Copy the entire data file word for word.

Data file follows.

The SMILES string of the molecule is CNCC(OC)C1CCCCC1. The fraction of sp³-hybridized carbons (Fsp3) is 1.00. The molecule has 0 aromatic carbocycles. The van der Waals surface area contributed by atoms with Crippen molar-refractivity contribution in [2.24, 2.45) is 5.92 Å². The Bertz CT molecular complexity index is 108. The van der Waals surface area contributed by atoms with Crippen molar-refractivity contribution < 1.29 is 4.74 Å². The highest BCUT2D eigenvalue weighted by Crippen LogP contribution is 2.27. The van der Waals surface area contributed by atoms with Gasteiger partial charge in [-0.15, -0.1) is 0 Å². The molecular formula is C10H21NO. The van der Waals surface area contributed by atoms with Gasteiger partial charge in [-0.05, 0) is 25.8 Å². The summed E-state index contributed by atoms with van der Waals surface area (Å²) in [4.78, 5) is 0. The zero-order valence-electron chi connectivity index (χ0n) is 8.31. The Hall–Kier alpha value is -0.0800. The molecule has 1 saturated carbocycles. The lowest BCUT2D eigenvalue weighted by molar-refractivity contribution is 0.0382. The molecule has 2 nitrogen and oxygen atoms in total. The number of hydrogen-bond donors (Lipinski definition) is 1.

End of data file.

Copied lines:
The SMILES string of the molecule is CNCC(OC)C1CCCCC1. The fraction of sp³-hybridized carbons (Fsp3) is 1.00. The molecule has 0 aromatic carbocycles. The van der Waals surface area contributed by atoms with Crippen molar-refractivity contribution in [2.24, 2.45) is 5.92 Å². The Bertz CT molecular complexity index is 108. The van der Waals surface area contributed by atoms with Crippen molar-refractivity contribution < 1.29 is 4.74 Å². The highest BCUT2D eigenvalue weighted by Crippen LogP contribution is 2.27. The van der Waals surface area contributed by atoms with Gasteiger partial charge in [-0.15, -0.1) is 0 Å². The molecular formula is C10H21NO. The van der Waals surface area contributed by atoms with Gasteiger partial charge in [-0.05, 0) is 25.8 Å². The summed E-state index contributed by atoms with van der Waals surface area (Å²) in [4.78, 5) is 0. The zero-order valence-electron chi connectivity index (χ0n) is 8.31. The Hall–Kier alpha value is -0.0800. The molecule has 1 saturated carbocycles. The lowest BCUT2D eigenvalue weighted by molar-refractivity contribution is 0.0382. The molecule has 2 nitrogen and oxygen atoms in total. The number of hydrogen-bond donors (Lipinski definition) is 1.